For these reasons, the economic paradigm, positing only extrinsic incentives or utilitarian preferences as engines of exchange transactions in the market (and even beyond), is to be substituted by an alternative that also incorporates intrinsic motivation, including morality alongside material utility (Etzioni, 1990). Thereby, this alternative approach cannot be labeled as spiritualistic (Weber, 1976, p. 183), as mainstream economists, especially "vigilantes of economic correctness" (Hodgson, 1998, p. 189), are prone to do to disqualify pluralist socio-economic analyses of market phenomena. Rather, by virtue of dealing with market exchange and related economic phenomena in their social framework (Hicks, 1959) this approach amounts to an interdisciplinary, socio-economic analysis.
Implications for the present and future state of economic science can be far-reaching. Only by being attentive to the socio-logics of market transactions and the economy generally could economics reconstitute itself as a social science rather than as a sub-discipline of physics, mechanics, biology, or applied mathematics and statistics. In consequence, some kind of socio-logical economics (Lewin, 1996; Reisman, 1987) seems prima facie more plausible and viable than pure economics that is ostensibly free from impure and irrational socio-logical intrusions but unfree from physical, mechanical, technological, physiological, and other nonsocial ingredients. The mechanistic terminology of economic machine, market mechanism, and the like is quite indicative of economics' perverse, from a social science perspective, reliance on nonsocial categories and terms.
Hence, emancipation from this unbearable lightness of existence and servile dependence on such mechanistic Weltanschauung, reasoning and methodology is, in conjunction with the with the alternative loss of freedom in regard to social instrusions, a necessary condition for re-establishing modern economics as what Mill and Keynes termed the most agreeable branch of moral (social) science, i.e., of sociology as thought by Mises, Wieser, Hayek, and other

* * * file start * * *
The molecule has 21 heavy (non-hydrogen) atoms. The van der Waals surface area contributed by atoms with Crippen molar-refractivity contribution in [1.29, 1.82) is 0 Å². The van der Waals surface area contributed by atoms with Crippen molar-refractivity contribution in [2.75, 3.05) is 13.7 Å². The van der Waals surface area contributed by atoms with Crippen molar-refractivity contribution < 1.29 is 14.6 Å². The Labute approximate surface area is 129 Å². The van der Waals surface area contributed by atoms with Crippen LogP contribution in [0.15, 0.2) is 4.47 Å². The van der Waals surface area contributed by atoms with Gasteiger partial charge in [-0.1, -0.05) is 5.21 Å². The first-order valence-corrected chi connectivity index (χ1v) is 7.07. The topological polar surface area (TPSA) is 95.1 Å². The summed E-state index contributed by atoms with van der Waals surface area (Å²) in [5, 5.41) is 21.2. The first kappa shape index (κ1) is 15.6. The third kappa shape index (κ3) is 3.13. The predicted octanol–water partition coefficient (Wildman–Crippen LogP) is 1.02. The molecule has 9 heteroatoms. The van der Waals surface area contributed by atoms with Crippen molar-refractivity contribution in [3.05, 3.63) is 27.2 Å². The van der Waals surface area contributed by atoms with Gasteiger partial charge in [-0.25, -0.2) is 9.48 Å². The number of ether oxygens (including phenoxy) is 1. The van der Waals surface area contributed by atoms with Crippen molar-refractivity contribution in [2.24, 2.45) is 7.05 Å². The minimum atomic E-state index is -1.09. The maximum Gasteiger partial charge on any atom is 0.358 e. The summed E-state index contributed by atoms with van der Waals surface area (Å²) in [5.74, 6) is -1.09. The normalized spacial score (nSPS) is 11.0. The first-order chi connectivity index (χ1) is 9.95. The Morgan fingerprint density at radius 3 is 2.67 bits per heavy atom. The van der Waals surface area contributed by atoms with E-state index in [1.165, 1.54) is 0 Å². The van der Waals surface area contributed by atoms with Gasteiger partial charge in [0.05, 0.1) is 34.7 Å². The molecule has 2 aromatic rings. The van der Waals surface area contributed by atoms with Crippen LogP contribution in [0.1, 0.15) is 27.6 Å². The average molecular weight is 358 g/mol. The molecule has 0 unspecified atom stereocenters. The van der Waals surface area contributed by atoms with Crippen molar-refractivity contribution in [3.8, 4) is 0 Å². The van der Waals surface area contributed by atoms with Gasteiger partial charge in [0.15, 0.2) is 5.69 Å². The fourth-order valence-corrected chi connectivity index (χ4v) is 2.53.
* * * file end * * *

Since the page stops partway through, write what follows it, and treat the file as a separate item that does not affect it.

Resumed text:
Austrian economists influenced in this regard by Weber. Until and unless this is performed, prospective pure and socio-economists are likely be "puzzled by the persistence with which most economists clung to such a transparently deficient model" (Frank, 1996, p. 122) as the pure economic model of market exchange and related processes. This applies a fortiori of the sociological rational choice model of what is called social exchange or the noneconomic market as at best a metaphor or analogy (Arrow, 1997; Yeager, 1997), at worst as a nonentity (Etzioni, 1990). But, a more detailed treatment of this is a topic for another analysis.
Editorial assistance and guidance given by Professor Richard E. Hattwick is gratefully acknowledged. By their useful suggestions on an earlier version of this manuscript, three anonymous referees have significantly contributed to its present form. Barry Levine, Steve Fjellman, and Walter Peacock, professors at Florida International University, have offered insightful comments on this and related subjects. Michelle Lamarre, employee at Florida International University, has been technically helpful in preparing this manuscript.